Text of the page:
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Scholasticism in Political Science

  • Lawrence M. Mead (a1)
Abstract

Criticism of trends in political science centers on specific methodologies—quantitative methods or rational choice. However, the more worrisome development is scholasticism—a tendency for research to become overspecialized and ingrown. I define that trend more closely and document its growth through increases in numbers of journals, organized sections in the American Political Science Association, and divisions within the APSA conference. I also code articles published in the American Political Science Review to show a growth in scholastic features in recent decades. The changes affect all fields in political science. Scholasticism serves values of rigor. To restrain it will require reemphasizing relevance to real-world issues and audiences. To do this should also help restore morale among political scientists.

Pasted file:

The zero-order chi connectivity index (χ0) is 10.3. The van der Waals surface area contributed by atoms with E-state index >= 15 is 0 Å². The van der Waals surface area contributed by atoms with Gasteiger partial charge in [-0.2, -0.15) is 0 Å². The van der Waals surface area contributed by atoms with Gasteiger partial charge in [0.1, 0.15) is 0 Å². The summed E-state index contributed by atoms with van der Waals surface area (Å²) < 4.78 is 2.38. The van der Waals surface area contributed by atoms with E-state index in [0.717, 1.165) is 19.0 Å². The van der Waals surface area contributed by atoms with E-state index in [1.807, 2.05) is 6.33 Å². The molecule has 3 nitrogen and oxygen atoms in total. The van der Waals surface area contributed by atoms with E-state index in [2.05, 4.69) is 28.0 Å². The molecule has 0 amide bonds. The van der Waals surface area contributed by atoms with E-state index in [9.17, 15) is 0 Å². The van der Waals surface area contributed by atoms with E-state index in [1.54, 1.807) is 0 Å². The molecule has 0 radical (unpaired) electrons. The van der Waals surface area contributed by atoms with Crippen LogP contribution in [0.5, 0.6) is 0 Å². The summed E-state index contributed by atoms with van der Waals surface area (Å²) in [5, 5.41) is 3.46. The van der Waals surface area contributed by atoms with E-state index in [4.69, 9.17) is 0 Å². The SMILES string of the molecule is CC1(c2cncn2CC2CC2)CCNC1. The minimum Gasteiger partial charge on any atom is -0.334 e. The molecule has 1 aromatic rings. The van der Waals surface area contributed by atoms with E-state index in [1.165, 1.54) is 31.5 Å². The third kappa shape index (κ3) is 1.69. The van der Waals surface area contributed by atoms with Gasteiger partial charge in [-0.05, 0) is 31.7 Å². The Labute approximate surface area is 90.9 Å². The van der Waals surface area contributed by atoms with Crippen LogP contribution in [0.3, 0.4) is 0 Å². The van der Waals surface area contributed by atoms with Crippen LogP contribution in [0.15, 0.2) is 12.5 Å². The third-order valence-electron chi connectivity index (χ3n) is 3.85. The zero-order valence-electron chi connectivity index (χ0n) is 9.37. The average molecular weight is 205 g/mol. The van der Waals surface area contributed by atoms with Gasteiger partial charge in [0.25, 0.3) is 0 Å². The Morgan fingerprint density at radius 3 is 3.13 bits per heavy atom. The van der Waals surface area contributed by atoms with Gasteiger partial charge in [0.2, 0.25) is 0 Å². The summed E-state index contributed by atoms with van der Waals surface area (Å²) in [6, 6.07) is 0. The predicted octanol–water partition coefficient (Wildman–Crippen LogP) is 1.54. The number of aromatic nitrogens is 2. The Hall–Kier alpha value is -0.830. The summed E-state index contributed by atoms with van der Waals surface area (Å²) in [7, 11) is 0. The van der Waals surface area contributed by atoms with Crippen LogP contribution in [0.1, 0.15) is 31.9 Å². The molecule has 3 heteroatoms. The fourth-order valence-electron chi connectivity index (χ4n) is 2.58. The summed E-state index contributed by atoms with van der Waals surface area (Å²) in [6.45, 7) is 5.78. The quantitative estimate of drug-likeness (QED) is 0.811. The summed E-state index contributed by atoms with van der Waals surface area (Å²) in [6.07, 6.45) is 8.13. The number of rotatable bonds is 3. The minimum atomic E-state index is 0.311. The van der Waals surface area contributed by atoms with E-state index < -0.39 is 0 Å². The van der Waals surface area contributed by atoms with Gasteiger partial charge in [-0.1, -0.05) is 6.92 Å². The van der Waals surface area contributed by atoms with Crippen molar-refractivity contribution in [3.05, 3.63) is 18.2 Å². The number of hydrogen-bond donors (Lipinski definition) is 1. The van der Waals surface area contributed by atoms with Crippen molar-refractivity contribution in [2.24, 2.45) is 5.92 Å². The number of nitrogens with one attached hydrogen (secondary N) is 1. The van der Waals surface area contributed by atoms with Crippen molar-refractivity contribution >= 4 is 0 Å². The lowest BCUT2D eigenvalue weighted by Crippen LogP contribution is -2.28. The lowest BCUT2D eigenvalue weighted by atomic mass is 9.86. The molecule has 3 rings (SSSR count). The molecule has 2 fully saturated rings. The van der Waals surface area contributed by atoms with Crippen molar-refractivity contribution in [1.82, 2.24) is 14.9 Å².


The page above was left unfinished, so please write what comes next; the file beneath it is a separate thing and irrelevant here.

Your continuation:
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Perspectives on Politics
  • ISSN: 1537-5927
  • EISSN: 1541-0986
  • URL: /core/journals/perspectives-on-politics
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Type Description Title
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Supplementary Materials

Mead supplementary material
Averages from APSR Coding for Figures 4 and 5

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Explanatory files

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APSR Articles by Methodological Orientation and Field

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APSA Member and Section Data for Figures 2 and 3

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Journal data for Figure 1

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